Augusta Tech expands footprint into former dealership; automotive program to be ready to roll in 2023

Flanked by students in Augusta Tech's automotive technology program, school President Dr. Jermaine Whirl (left) and Jim Hudson, founder of Jim Hudson Automotive Group, hold an oversized $1 million donation check at Jim Hudson Lexus on Thursday.

By early next year, Augusta Tech’s new automotive technology campus will transform a former Walton Way car dealership into a simulated learning environment.

The school ceremonially accepted a $1 million donation for the project – originally announced in April – from Columbia, S.C.-based Jim Hudson Automotive Group, whose 10 dealership locations include three in Augusta.

“Anybody can sell a car,” company founder and principal Jim Hudson said in the showroom of his Lexus dealership on Washington Road. “It takes a really good technician to keep it sold.”

What was not disclosed in April was where the automotive technology campus would be located. Augusta Tech recently purchased the former Johnson Motor Co., a Cadillac dealer that closed its location in 2021 at the edge of the city’s Laney-Walker neighborhood.

Previously: Augusta National awards Augusta Tech $1 million to expand automotive training

Also: Another $1 million gift helps Augusta Tech's automotive program gain speed

Johnson Motor Co., which closed in the summer of 2021, sits empty on Walton Way in Augusta on June 22. The former Cadillac dealership will be the home of Augusta Tech's expanded automotive technology campus.

Hudson’s $1 million, coupled with a separate $1 million donation from Augusta National Golf Club also announced in April, will fund much of the construction and renovation costs to complete the new campus by the end of the year, Tech President Dr. Jermaine Whirl said.

A growing job market

The expansion of Tech’s automotive program comes at a time when in-demand repair workers are expected to possess larger skill sets to perform work on increasingly technologically-advanced vehicles. Electric and hybrid vehicles will be among the emerging technologies studied in greater depth at Tech.

About 69,000 openings for automotive service technicians and mechanics are anticipated nationally each year, on average, through the end of the decade, according to the U.S. Bureau of Labor Statistics.

Planning the new campus followed months of discussions with local auto dealers, transit companies and other industry stakeholders to gauge their interest in helping increase the auto-repair talent pool in the Augusta area, Whirl said.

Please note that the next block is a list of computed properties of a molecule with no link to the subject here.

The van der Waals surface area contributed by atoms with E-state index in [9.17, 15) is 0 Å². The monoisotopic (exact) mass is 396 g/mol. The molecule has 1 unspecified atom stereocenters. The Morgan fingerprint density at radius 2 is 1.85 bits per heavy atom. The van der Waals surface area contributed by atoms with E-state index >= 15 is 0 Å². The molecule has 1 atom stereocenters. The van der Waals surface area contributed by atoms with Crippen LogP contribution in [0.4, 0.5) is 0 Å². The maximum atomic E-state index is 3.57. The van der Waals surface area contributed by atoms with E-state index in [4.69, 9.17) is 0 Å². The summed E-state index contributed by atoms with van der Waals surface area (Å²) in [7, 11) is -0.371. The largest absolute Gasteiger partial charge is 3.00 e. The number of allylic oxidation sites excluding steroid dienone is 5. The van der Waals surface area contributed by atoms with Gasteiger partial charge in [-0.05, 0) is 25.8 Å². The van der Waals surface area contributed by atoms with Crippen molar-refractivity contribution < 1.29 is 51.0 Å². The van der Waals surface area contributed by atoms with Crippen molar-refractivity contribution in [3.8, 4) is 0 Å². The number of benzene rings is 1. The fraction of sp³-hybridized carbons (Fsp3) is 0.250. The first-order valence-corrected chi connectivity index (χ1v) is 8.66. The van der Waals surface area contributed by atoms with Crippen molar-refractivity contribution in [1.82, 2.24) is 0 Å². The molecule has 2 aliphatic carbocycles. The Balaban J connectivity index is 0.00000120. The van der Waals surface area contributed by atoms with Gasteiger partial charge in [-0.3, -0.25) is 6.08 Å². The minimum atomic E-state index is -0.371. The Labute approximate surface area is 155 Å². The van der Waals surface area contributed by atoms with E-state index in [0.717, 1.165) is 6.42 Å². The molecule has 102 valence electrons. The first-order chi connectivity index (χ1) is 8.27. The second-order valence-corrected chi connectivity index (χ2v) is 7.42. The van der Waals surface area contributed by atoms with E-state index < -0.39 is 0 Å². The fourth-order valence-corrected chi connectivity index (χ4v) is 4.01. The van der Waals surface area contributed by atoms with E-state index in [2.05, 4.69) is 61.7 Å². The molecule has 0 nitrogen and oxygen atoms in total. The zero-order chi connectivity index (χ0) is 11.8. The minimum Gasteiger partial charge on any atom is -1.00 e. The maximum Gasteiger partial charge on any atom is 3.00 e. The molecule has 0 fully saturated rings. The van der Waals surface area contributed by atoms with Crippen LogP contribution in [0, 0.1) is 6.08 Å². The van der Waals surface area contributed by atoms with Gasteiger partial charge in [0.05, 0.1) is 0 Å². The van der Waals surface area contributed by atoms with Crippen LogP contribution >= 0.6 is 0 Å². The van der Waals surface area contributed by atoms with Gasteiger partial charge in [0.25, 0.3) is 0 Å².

The program also will introduce “OEM,” or original equipment manufacturer training, so students can earn certifications to work on certain makes and models of vehicles. Currently most OEM training is offered only in other cities or states, and there’s no guarantee that a worker who leaves Augusta to train will return to his Augusta job when training is complete, according to Whirl.

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It's not a new model

Turning auto dealerships into classroom space is new, but not unique. In 2019, Moore Tech in Memphis, Tenn., opened its auto technology school in what used to be a Honda dealership. Oklahoma’s Tulsa Technology Center opened a satellite campus in 2013 in an old dealership building, but the location offers non-automotive classes.

Putting Augusta-area students in the professional habitat of a former car dealership will contribute to another feature of Tech's new program, which will educate students on the business side of the automotive industry, for people who want to become sales managers, finance managers or owners of vehicle dealerships.

Tech's larger auto campus will be able to accommodate more automotive students from its Augusta and Waynesboro campuses. Tech automotive instructor Taylor Bryant said the program currently teaches 50-55 students who jockey for work space in one of the school’s 10 service bays in a 10,000-square-foot facility.

The new campus, measuring about 67,000 square feet, will have between 35 and 40 service bays, he said.

“It’s one of the biggest things to happen to our program in its history, and I can’t wait to see what we’ll be able to do with community investments like this,” Bryant said.

This article originally appeared on Augusta Chronicle: Augusta Tech's bigger automotive program revving up in 2023